One of the main reasons that palm oil is such a complex commodity is the demand for a large number of fractions and derivatives of the oil. About 60% of the palm oil consumed globally is in the form of derivatives.
What is fractionated palm oil?
At the most basic level of refining, palm oil is fractionated, or split, into liquid palm olein and solid palm stearin at a ratio of 80:20. Further refining and blending may then be carried out to produce different oils with unique physical and chemical properties. Olein and stearin can be fractionated a second time to yield further derivatives: double-fractionated palm olein and stearin. The many derivatives of palm oil are used as ingredients in a wide range of food products, including pastry, cakes, margarine, confectionery, cooking oils, emulsifiers, and snack foods. Meanwhile, derivatives from palm kernel oil are used in cosmetics as well as in confectionery and margarine.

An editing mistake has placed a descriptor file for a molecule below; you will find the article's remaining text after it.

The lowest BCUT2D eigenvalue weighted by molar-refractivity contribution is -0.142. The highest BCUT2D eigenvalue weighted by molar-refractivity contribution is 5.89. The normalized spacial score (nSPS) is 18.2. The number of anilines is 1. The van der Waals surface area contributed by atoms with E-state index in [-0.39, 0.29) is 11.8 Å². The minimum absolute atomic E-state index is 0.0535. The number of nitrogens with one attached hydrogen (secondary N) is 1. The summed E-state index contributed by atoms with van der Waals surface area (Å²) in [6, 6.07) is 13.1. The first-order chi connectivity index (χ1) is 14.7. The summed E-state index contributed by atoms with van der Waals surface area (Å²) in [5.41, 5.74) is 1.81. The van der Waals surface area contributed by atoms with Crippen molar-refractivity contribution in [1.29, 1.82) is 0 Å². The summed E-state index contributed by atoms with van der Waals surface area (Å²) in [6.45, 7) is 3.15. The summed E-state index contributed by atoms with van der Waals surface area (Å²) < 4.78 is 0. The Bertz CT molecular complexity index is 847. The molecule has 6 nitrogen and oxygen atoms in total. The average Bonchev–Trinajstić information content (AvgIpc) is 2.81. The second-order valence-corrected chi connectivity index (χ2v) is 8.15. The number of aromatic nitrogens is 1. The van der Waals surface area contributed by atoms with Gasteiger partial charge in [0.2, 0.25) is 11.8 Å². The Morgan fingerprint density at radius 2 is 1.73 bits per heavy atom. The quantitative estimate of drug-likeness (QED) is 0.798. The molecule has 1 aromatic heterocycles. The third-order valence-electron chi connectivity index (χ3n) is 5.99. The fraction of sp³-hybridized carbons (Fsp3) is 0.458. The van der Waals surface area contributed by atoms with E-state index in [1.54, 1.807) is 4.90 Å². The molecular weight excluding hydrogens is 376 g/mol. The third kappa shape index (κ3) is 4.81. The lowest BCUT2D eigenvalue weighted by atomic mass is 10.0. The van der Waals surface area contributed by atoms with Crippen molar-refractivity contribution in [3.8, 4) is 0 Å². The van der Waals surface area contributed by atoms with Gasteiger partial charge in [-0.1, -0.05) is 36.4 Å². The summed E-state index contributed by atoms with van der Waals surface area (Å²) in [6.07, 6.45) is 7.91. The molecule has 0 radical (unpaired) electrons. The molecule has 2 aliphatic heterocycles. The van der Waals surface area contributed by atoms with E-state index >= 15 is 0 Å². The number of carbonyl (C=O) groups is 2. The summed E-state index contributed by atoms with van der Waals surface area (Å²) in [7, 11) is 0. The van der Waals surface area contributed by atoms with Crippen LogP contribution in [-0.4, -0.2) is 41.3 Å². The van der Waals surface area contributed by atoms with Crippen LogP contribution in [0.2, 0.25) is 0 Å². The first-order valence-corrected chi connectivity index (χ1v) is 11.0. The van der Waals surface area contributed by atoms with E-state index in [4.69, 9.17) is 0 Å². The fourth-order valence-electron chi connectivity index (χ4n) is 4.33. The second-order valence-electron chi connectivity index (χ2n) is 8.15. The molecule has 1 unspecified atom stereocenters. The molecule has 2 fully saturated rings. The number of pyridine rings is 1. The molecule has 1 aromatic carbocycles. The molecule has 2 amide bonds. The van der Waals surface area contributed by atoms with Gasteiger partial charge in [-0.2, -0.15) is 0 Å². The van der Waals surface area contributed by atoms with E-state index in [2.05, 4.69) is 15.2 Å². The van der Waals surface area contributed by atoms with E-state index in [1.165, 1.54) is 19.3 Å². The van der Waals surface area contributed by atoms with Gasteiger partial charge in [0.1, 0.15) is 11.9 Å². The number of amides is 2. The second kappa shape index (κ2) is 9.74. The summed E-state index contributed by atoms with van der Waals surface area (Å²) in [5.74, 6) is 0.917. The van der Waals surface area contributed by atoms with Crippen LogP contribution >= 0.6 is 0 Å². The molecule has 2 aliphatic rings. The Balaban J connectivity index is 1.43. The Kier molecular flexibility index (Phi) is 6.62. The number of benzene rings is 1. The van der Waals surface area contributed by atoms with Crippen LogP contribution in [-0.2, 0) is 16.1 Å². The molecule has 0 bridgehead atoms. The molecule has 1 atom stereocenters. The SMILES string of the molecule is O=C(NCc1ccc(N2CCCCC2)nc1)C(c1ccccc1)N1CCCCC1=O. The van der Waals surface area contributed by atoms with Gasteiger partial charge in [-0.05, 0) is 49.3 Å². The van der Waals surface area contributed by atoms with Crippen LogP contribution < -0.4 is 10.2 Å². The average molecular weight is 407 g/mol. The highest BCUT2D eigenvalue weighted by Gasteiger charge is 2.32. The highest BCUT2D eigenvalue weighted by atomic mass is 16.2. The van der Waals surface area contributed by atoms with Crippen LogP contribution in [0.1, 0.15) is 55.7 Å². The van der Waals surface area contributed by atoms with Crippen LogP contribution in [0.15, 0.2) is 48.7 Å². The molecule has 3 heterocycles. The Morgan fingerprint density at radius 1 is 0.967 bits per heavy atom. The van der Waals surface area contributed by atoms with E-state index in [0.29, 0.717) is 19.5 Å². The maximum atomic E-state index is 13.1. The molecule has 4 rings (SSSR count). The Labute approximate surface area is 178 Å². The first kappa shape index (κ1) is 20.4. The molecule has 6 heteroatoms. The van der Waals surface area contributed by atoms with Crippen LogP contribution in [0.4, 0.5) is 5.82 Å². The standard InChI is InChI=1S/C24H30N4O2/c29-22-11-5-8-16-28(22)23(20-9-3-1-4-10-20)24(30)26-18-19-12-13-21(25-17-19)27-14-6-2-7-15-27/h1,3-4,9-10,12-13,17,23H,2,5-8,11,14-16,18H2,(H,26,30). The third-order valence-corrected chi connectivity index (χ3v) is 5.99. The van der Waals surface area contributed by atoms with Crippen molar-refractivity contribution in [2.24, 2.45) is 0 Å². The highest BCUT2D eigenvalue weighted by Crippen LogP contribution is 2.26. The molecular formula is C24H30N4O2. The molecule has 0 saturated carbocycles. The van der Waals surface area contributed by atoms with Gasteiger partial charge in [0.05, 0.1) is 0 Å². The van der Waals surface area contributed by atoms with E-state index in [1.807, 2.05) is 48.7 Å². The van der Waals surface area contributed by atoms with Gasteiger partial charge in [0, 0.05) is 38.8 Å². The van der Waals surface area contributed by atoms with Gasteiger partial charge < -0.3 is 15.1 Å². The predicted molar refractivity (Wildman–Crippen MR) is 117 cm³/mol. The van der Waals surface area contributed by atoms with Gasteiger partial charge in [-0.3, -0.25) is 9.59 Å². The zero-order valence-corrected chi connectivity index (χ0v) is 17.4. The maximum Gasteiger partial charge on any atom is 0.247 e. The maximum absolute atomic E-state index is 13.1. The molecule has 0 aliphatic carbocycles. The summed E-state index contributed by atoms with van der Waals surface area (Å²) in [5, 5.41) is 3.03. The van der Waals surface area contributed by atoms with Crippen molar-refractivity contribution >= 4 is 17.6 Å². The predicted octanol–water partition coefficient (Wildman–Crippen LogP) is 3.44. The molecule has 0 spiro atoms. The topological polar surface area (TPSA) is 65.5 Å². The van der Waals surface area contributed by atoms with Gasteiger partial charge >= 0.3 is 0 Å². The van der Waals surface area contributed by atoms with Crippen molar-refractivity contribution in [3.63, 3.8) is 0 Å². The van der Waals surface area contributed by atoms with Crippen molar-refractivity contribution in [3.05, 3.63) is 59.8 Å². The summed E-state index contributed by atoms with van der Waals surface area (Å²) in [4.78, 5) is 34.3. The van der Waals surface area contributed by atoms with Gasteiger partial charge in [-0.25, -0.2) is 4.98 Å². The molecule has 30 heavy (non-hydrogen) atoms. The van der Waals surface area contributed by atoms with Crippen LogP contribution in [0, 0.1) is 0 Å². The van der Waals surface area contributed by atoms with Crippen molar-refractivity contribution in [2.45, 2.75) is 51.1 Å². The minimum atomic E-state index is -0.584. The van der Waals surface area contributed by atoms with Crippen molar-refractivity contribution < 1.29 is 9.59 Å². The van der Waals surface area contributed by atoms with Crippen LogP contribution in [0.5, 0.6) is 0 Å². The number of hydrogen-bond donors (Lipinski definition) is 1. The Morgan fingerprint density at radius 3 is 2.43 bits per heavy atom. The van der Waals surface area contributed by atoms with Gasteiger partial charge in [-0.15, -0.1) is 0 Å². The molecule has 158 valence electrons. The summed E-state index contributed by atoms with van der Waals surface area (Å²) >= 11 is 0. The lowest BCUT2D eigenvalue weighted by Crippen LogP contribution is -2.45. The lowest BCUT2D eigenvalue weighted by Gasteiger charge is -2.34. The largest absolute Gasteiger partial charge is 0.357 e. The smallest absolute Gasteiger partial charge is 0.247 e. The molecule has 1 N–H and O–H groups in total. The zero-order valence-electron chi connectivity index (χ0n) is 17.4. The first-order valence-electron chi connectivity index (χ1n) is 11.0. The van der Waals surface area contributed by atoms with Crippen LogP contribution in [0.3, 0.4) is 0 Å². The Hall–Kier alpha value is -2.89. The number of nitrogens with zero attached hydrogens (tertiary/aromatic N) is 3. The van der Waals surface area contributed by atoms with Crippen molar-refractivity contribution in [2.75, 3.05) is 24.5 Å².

In Europe, the primary demand is for stearin, while most of the olein is sold in India and China. This raises a cost issue, as there is little demand for sustainable palm oil in these countries and an unwillingness to pay a higher price for sustainable derivatives when cheaper alternatives are readily available.
What oleochemicals are derived from palm oil?
In addition to the palm oil derivatives used for food applications, there are also a number of palm-based oleochemicals, including:
- Fatty acids
- Fatty alcohols
- Fatty methyl ester
- Fatty nitrogen compounds
These substances are used in shampoos, lotions, cleaning products, and candles, among other products.
Last updated: 06/06/2016